TCS Daily


One of These Days... Bang! Zoom! -- To the Moon!

By Charles Matthew Rousseaux - July 20, 2004 12:00 AM

In the thirty-five years since mankind took the giant leap -- and the small step -- onto the surface of the moon, NASA's manned program seemed lost in space, if that were possible even though the agency was barely going there. That loss of direction -- seemingly embodied by the International Space Station's endless, expensive orbits -- led many space enthusiasts and conservatives to advocate Mars as NASA's best next destination. The point being that it would actually point the agency in a specific direction. While a direct Mars mission still has many merits, there's much to be said for a return to the moon, too, particularly given the president's new space vision.

Mars remains an attractive target. As Robert Zubrin, the president of the Mars Society, argued in his book, "Entering Space," "Mars [is] the decisive step in humanity's outward migration into space." Mr. Zubrin pointed out that Mars has all the resources needed for not simply sustaining life but also for building a civilization. It also has the promise of life in the form of little red bacteria. Mars' robotic wanderers Sprit and Opportunity have confirmed that at some point in the past, parts of the planet were a salty sea.

Yet direct mission to Mars of the sort advocated by Dr. Zubrin would be expensive (billions of dollars -- real money even in Washington D.C.) and require many election cycles to carry out, assuming that the political will could be found to literally launch the project in the first place. While the red orb ought to be aimed at, the people from out of the blue might wish to shoot for something more chiaroscuro first.

At first glance, the idea of returning to the moon appears to be well, lunacy. After all, astronauts have already been there and scientists have divined much of its history. It formed billions and billions of years ago (Carl Sagan moment), during the early days of the solar system when a Mars-sized chunk of material did a face-plant into our planet. The resulting explosion was so powerful that it turned earth inside out, exterminated any nascent life and may have even (although scientists are still skeptical on this point) messed up John Edwards' hair.

In subsequent millennia, the moon has been sun-burned and impact-scarred, but little else. Like Monty Python's Norwegian Blue parrot, the moon is dead -- geologically, biologically, other-ogicallys. It's also far more desiccated than any earth desert. But it likely contains an essential element for life -- water. In 1996, the lunar probe Clementine found strongly suggestive signs of significant quantities of water near the lunar South Pole. In 1998, the Lunar Prospector found more evidence of water in the same region. Some scientists still dispute its existence though. "Lunar water remains an open question," wrote Charles Seife in the March 12 2004 issue of Science.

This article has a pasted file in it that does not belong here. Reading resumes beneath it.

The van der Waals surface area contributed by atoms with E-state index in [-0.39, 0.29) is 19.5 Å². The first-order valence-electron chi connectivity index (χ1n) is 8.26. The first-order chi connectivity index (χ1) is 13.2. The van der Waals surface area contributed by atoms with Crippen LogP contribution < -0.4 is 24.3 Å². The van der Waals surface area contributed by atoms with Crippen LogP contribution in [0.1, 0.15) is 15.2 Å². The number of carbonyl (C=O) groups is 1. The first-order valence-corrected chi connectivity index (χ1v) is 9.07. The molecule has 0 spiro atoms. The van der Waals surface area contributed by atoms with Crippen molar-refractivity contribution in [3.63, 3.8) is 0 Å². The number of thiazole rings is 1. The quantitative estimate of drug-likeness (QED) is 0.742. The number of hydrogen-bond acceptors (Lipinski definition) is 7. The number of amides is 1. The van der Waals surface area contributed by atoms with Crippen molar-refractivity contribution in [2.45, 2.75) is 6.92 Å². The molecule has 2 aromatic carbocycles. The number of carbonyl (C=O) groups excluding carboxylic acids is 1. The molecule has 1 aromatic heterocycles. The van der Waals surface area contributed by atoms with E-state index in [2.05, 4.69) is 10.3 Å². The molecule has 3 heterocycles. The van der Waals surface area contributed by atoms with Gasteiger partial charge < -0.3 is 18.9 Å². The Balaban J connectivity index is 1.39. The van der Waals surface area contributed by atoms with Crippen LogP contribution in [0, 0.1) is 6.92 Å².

Planetary scientist Dr. Paul Spudis, deputy director of Clementine's science team and subsequent member of the president's commission on implementing the space vision, believes that water is the critical element in opening the moon to humans. He said in an interview, "The discovery of water on the moon changes everything." Humans need water for survival; spacecraft need it for fuel, and so water would make the moon base easier and cheaper to operate. (It's worth noting that since nitrogen, phosphorous and other elements critical to the growth of living things are non-existent on the moon, even the greatest wastrel on a prospective moon base would still making a priceless contribution each time he or she excretes.)

There are additional reasons to return to the moon. As Dr. Spudis noted, the moon is relatively easy to reach and offers a platform for travel in the areas in between -- the near-Earth space (known as cis-lunar space) where satellites silently traverse. The moon could be used for satellite maintenance, metal mining, major scientific research and even military purposes. Technologies developed on the moon could be used for the next step out -- Mars.

Admittedly, the resources needed for a moon mission would make a Mars Direct impossible. But a moon mission does not mean abandoning Mars -- it just means postponing the trip. As Dr. Spudis said, "In my mind, Mars is a destination, not the destination," adding, "You really have to step back and ask, 'What do you want to do -- what is your objective?' "

The president's objective is a stepwise, sustained voyage away from the earth, with no returning. NASA has already begun preparing for the first step -- the return to the moon. Engineers are developing the Lunar Reconnaissance Orbiter (LEO), which, after an anticipated 2008 launch, will spend at least a year making a detailed survey of the moon, including a close look at the polar caps. Several other nations are shooting for the moon as well. The European Space Agency has a probe en-route to the moon to look for water, Japan is planning to launch two lunar probes, India is preparing one and China has an ambitious, multi-step effort planned.

All of that makes the return to the moon look far more like a small step of sense than a giant leap of lunacy. The potential is profound. For the first time in decades, the manned space program is on the edge of something extraordinary. The next steps lead upwards and outwards -- first to the moon and then beyond.

Charles Rousseaux is an editorial writer for The Washington Times and a frequent TCS contributor. E-mail crousseaux@washingtontimes.com.


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